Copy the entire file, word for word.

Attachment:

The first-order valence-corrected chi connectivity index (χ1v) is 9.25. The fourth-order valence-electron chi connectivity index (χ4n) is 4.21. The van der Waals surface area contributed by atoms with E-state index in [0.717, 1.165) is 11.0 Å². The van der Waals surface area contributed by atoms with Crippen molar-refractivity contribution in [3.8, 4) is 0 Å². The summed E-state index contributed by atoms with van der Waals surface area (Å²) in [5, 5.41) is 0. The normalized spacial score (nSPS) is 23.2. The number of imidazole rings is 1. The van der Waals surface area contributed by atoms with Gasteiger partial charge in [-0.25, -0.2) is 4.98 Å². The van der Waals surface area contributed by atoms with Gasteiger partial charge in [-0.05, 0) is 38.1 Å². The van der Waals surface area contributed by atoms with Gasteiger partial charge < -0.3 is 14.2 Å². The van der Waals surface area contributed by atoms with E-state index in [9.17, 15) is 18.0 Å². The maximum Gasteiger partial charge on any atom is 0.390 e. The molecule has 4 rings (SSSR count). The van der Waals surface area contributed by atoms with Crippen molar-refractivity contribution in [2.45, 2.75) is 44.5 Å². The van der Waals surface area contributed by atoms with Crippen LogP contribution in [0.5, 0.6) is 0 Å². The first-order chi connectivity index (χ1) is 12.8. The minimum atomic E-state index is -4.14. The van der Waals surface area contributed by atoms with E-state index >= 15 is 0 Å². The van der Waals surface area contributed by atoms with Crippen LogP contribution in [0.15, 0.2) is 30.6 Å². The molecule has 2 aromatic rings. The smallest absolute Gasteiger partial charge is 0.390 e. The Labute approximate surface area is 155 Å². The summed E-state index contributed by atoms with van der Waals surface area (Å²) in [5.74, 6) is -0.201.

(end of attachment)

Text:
The first-order valence-corrected chi connectivity index (χ1v) is 9.25. The fourth-order valence-electron chi connectivity index (χ4n) is 4.21. The van der Waals surface area contributed by atoms with E-state index in [0.717, 1.165) is 11.0 Å². The van der Waals surface area contributed by atoms with Crippen molar-refractivity contribution in [3.8, 4) is 0 Å². The summed E-state index contributed by atoms with van der Waals surface area (Å²) in [5, 5.41) is 0. The normalized spacial score (nSPS) is 23.2. The number of imidazole rings is 1. The van der Waals surface area contributed by atoms with Gasteiger partial charge in [-0.25, -0.2) is 4.98 Å². The van der Waals surface area contributed by atoms with Gasteiger partial charge in [-0.05, 0) is 38.1 Å². The van der Waals surface area contributed by atoms with Gasteiger partial charge < -0.3 is 14.2 Å². The van der Waals surface area contributed by atoms with E-state index in [9.17, 15) is 18.0 Å². The maximum Gasteiger partial charge on any atom is 0.390 e. The molecule has 4 rings (SSSR count). The van der Waals surface area contributed by atoms with Crippen molar-refractivity contribution in [2.45, 2.75) is 44.5 Å². The van der Waals surface area contributed by atoms with Crippen LogP contribution in [0.5, 0.6) is 0 Å². The first-order chi connectivity index (χ1) is 12.8. The minimum atomic E-state index is -4.14. The van der Waals surface area contributed by atoms with E-state index >= 15 is 0 Å². The van der Waals surface area contributed by atoms with Crippen LogP contribution in [0.15, 0.2) is 30.6 Å². The molecule has 2 aromatic rings. The smallest absolute Gasteiger partial charge is 0.390 e. The Labute approximate surface area is 155 Å². The summed E-state index contributed by atoms with van der Waals surface area (Å²) in [5.74, 6) is -0.201.